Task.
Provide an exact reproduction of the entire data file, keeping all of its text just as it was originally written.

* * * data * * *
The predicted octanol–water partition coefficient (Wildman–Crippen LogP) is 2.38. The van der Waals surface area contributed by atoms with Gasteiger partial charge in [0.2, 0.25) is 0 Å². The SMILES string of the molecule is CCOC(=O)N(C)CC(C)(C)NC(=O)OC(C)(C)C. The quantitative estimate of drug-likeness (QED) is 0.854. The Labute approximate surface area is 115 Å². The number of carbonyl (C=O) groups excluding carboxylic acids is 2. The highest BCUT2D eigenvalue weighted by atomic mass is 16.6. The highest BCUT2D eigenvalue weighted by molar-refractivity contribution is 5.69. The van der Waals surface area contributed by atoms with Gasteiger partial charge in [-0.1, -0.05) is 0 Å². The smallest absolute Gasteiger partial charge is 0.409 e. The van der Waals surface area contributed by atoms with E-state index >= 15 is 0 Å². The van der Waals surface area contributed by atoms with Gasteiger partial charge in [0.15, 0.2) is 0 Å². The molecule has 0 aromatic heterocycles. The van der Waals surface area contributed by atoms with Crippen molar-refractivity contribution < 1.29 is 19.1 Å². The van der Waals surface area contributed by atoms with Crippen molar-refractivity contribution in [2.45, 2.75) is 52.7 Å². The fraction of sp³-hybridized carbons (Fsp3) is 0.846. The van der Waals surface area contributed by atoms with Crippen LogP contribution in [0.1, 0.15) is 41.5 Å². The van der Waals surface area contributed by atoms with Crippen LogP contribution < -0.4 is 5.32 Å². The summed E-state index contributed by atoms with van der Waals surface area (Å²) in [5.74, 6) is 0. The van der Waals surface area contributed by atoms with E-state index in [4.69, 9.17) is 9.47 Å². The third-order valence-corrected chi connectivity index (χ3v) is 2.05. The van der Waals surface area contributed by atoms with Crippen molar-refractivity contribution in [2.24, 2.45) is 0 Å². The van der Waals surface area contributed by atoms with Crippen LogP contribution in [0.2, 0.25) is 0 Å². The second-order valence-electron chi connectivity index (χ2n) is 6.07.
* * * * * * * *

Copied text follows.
The predicted octanol–water partition coefficient (Wildman–Crippen LogP) is 2.38. The van der Waals surface area contributed by atoms with Gasteiger partial charge in [0.2, 0.25) is 0 Å². The SMILES string of the molecule is CCOC(=O)N(C)CC(C)(C)NC(=O)OC(C)(C)C. The quantitative estimate of drug-likeness (QED) is 0.854. The Labute approximate surface area is 115 Å². The number of carbonyl (C=O) groups excluding carboxylic acids is 2. The highest BCUT2D eigenvalue weighted by atomic mass is 16.6. The highest BCUT2D eigenvalue weighted by molar-refractivity contribution is 5.69. The van der Waals surface area contributed by atoms with Gasteiger partial charge in [-0.1, -0.05) is 0 Å². The smallest absolute Gasteiger partial charge is 0.409 e. The van der Waals surface area contributed by atoms with E-state index >= 15 is 0 Å². The van der Waals surface area contributed by atoms with Gasteiger partial charge in [0.15, 0.2) is 0 Å². The molecule has 0 aromatic heterocycles. The van der Waals surface area contributed by atoms with Crippen molar-refractivity contribution < 1.29 is 19.1 Å². The van der Waals surface area contributed by atoms with Crippen molar-refractivity contribution in [2.45, 2.75) is 52.7 Å². The fraction of sp³-hybridized carbons (Fsp3) is 0.846. The van der Waals surface area contributed by atoms with Crippen LogP contribution in [0.1, 0.15) is 41.5 Å². The van der Waals surface area contributed by atoms with Crippen LogP contribution < -0.4 is 5.32 Å². The summed E-state index contributed by atoms with van der Waals surface area (Å²) in [5.74, 6) is 0. The van der Waals surface area contributed by atoms with E-state index in [4.69, 9.17) is 9.47 Å². The third-order valence-corrected chi connectivity index (χ3v) is 2.05. The van der Waals surface area contributed by atoms with Crippen molar-refractivity contribution in [2.24, 2.45) is 0 Å². The van der Waals surface area contributed by atoms with Crippen LogP contribution in [0.2, 0.25) is 0 Å². The second-order valence-electron chi connectivity index (χ2n) is 6.07.